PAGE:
How soon we forget as Congress suffers from oil spill amnesia

This blog was written by Jennifer Rennicks, former Senior Director of Policy & Communications at the Southern Alliance for Clean Energy.

Guest Blog | May 6, 2011 | Energy Policy, Offshore Drilling

The 1 year anniversary of the nation’s worst oil spill was observed just two weeks ago but little has been done to improve offshore drilling safety measures to ensure another accident of similar magnitude does not happen again.  Nevertheless, the U.S. House of Representatives just passed legislation introduced by Rep. Doc Hastings to speed up the offshore drilling permitting process, despite the fact that more drilling won’t lower U.S. gas prices.

And if removing the safety brakes weren’t enough, H.R. 1230 (the Restarting American Offshore Leasing Now Act) and companion bills (H.R. 1229 – Putting the Gulf of Mexico Back to Work Act and H.R. 1231 – Reversing President Obama’s Offshore Moratorium Act) would also pave the way to open new areas to oil and gas drilling, including along the Southern Atlantic off the coast of North Carolina, Virginia and Florida as well as California and Massachusetts.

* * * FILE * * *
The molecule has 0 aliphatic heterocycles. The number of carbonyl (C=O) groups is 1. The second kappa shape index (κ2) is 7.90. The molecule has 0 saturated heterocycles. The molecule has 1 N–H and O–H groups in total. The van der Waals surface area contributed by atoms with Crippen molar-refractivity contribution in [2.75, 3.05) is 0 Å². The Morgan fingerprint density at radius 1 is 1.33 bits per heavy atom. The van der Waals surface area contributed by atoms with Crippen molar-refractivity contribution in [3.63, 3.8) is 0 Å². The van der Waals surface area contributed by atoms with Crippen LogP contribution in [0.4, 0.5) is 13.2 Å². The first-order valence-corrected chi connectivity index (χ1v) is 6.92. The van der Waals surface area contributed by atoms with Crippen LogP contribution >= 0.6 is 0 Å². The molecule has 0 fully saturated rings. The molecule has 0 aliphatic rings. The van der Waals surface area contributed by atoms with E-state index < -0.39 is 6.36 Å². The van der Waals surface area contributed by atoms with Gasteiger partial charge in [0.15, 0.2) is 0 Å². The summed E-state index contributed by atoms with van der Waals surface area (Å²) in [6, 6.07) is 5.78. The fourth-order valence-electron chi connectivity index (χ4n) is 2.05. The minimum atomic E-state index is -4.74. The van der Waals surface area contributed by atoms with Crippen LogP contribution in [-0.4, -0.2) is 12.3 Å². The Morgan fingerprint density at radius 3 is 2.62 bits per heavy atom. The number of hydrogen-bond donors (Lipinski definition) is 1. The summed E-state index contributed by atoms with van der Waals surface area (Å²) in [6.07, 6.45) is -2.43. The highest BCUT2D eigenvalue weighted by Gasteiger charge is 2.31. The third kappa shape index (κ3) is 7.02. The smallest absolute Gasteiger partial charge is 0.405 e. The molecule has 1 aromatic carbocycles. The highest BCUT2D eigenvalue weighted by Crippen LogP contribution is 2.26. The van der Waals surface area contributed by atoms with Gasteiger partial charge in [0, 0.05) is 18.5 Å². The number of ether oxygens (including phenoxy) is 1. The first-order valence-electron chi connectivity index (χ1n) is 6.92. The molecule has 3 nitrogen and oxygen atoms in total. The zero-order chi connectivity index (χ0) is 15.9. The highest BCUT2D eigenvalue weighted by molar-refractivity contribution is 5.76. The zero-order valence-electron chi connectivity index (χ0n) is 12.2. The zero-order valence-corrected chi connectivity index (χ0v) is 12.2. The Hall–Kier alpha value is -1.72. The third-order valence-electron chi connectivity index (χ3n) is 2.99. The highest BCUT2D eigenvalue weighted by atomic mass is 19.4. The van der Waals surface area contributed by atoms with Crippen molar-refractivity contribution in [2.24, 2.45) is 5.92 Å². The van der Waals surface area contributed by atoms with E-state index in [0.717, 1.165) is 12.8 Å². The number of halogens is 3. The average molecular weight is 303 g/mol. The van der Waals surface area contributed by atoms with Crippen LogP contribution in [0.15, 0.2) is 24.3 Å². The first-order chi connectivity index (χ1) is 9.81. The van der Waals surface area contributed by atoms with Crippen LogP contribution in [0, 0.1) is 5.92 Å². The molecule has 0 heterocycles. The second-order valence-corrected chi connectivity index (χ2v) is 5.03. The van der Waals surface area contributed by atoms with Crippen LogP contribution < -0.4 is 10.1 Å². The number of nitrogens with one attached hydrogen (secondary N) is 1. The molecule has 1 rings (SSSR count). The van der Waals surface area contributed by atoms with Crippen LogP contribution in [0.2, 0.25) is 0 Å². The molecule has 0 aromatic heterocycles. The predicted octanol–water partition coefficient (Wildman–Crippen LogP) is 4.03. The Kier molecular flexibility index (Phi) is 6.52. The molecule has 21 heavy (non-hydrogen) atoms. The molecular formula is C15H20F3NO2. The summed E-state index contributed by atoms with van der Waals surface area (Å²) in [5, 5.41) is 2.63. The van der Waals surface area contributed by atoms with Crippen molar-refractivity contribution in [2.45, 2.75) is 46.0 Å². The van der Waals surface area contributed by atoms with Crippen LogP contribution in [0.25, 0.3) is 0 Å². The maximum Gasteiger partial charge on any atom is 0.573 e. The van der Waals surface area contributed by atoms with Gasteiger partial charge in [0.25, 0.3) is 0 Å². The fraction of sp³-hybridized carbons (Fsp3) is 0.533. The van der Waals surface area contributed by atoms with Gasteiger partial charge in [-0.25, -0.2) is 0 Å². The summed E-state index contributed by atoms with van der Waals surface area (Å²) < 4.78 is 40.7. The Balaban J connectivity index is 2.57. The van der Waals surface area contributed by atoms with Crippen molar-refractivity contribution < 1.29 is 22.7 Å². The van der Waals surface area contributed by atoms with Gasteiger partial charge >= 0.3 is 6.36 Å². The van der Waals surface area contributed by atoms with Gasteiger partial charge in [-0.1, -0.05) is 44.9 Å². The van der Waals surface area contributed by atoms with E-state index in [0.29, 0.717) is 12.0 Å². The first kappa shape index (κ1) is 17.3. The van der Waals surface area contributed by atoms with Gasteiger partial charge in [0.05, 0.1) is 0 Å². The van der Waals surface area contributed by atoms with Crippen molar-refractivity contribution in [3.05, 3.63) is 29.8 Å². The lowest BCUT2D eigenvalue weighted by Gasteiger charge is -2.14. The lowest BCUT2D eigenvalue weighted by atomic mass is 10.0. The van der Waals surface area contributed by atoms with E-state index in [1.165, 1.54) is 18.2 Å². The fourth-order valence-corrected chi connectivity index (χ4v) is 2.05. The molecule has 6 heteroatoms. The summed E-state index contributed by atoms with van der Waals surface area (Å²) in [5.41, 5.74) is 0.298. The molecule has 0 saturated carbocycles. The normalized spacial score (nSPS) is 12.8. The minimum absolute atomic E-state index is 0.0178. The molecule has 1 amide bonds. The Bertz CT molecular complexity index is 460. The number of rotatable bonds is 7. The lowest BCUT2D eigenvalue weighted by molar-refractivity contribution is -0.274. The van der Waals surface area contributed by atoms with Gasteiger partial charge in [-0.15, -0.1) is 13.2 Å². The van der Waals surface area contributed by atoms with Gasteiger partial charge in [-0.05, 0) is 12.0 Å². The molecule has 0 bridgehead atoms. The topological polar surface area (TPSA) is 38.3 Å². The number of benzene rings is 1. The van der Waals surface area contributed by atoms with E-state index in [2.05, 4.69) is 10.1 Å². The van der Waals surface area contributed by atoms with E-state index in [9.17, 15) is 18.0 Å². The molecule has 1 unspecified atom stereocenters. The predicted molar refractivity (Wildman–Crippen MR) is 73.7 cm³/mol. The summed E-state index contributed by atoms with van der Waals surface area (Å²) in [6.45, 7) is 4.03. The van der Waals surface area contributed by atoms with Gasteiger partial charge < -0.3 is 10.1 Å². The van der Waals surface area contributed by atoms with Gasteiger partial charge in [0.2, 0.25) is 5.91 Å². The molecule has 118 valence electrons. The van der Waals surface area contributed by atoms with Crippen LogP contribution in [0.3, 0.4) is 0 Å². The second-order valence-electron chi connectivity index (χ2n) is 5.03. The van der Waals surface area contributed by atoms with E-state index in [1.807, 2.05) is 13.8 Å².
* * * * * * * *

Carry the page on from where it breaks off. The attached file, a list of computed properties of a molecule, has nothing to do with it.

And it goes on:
Despite the partisan nature of the legislation as introduced (67 Republican co-sponsors, including a dozen from our region), the bill passed the House by a 2 to 1 margin which leaves me wondering if Congressional leaders are suffering from a massive case of collective amnesia with little regard for the:

Some of us may be tempted to ask why Congress would pass bills to perpetuate the problems instead of supporting bills that would provide solutions.  One such proposed bill is HR 56 – the Gulf Coast Restoration Act – that would ensure that at least 80% of the fines collected from the spill are returned to the impacted Gulf Coast states for the conservation, protection and restoration of the Gulf coast ecosystem.

However, the answer becomes quite clear when you follow the money trail and realize just how many dollars Big Oil and Big Coal donate to members of Congress.  It seems that dolphins, beach goers and fishermen along the Gulf Coast just don’t write checks with that many zeros.

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